Standardized tests are given around the world, but do they really work? In the state of Texas, standardized testing is an excellent way to be certain that a student is ready to advance to the next educational level. Here is an explanation of why these tests work, how often the tests are given and at what grade levels. Also being discussed are penalties for being absent, preparation suggestions, and how these tests represent a students’ ability in a classroom environment.
A standardized test is scored in a standard manner and is designed to where questions, scoring and other procedures are consistent. This consistency makes them valuable when it comes to evaluating whether or not a student should advance to the next level or grade. In Texas, the test is called “Texas Assessment of Knowledge and Skills”, otherwise known as the TAKS test. Teachers know what needs to be taught, although not the exact questions, so that their students have a fair chance at having a passing score. The questions are scored and developed by the “Pearson Educational Measurement” and the “Texas Education Agency”.
The test consists of several subjects, including: reading, writing, math, science, and social studies, depending on at what educational level a child is being tested for starting as early as grade 3. When in the 11th grade and a student passes all subjects, they are not required to test again. Most of the tests use multiple choice questions, except for the writing portion, which asks the students to write an essay based on a question or idea given to them, for example: “Write a short essay on whether or not you think cell phone use, while driving, should be against the law.” For earlier grades, the idea may be simpler, for example: “Write a short essay explaining how to get ready for school in the morning” Overall the students are tested on grammar, punctuation, organization, fluency, and how on topic their essay is. On multiple choice questions there is only on right answer. Students at exit level must pass in order to graduate.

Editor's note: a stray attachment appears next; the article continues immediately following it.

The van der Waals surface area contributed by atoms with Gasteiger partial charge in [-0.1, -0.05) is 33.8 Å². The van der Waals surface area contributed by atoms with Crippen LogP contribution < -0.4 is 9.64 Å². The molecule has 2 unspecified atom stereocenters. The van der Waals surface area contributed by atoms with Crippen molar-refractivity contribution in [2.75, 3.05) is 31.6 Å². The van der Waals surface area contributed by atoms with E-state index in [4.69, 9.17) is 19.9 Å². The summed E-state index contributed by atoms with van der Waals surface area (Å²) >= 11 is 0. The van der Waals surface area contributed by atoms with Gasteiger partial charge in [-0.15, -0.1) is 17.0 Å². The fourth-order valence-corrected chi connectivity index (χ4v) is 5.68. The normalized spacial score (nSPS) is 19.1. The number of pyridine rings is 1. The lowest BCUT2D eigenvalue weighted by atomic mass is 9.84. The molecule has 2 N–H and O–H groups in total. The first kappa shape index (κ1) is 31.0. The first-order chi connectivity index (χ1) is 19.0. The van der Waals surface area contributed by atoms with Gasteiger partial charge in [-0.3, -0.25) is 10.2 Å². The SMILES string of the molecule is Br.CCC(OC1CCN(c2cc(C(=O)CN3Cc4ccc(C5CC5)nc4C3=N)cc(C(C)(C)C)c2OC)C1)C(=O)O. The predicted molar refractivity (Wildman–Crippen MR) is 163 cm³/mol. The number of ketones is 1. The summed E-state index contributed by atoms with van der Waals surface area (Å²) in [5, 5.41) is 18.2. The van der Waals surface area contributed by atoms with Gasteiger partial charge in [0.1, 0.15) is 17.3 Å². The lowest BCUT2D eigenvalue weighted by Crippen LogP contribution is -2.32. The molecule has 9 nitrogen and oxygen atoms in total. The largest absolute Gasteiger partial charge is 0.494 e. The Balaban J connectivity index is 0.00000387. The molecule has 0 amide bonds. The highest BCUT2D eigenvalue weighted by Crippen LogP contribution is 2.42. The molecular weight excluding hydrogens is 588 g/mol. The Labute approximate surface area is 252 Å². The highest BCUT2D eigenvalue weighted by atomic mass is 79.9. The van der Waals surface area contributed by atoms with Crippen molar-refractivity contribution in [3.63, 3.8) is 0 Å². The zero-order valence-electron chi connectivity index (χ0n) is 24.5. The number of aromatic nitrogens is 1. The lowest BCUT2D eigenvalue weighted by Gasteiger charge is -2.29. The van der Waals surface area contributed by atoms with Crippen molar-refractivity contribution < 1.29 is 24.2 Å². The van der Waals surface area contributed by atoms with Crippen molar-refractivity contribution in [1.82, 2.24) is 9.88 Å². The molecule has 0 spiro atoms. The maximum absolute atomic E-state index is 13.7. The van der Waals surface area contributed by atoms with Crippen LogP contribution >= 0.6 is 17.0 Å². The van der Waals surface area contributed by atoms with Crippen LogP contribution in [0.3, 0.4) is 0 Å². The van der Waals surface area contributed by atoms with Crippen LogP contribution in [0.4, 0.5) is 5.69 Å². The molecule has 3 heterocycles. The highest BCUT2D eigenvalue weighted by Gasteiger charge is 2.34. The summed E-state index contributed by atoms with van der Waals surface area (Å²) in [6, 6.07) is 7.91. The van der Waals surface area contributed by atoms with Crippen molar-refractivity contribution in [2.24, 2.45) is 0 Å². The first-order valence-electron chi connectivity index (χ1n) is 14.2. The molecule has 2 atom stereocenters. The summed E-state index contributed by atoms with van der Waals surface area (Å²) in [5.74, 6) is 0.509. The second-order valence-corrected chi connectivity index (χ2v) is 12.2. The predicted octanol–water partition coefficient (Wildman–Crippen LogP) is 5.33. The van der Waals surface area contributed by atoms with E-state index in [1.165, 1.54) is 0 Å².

The process usually persists of teachers preparing their students throughout the school year and preparing them for the real test. In most cases teachers give their students practice tests in the middle and end of the school year using past tests, to make sure their students are ready for the actual exam. To prepare for the test at home, parents should make sure students are completing all homework because at home studies are as important as in class work. The day of the test, it is suggested that your child have a good healthy breakfast and enough sleep to ensure their mind has enough energy to work at its’ best. Students are to keep quiet while testing, which includes, no talking! Students must raise their hands for questions and take short breaks so that they are able to concentrate properly. If a student is absent, the tests are given early enough in the school year so that the student is able to make up the test another day.
Tests are sometimes changed and altered with an advance warning to students and teachers, so that the students can be fairly prepared. When changes do occur, the tests are usually tested before the actual change to make sure the students are able to comprehend the changes. A change will not occur until the proper authorities come to an agreement about the new standardized test.
Overall, the standardized test really does work when it comes to testing students’ knowledge and academic skill to make sure they are ready for the real world and college ahead of them. Standardized testing allows the education system to measure and control what is being taught and how well students are learning. Without them, student would advance without being ready, which could cause many problems and students who are not ready to advance could become frustrated at the next level.
Texas Assessment of Knowledge and Skills, www.en.wikipwdia.org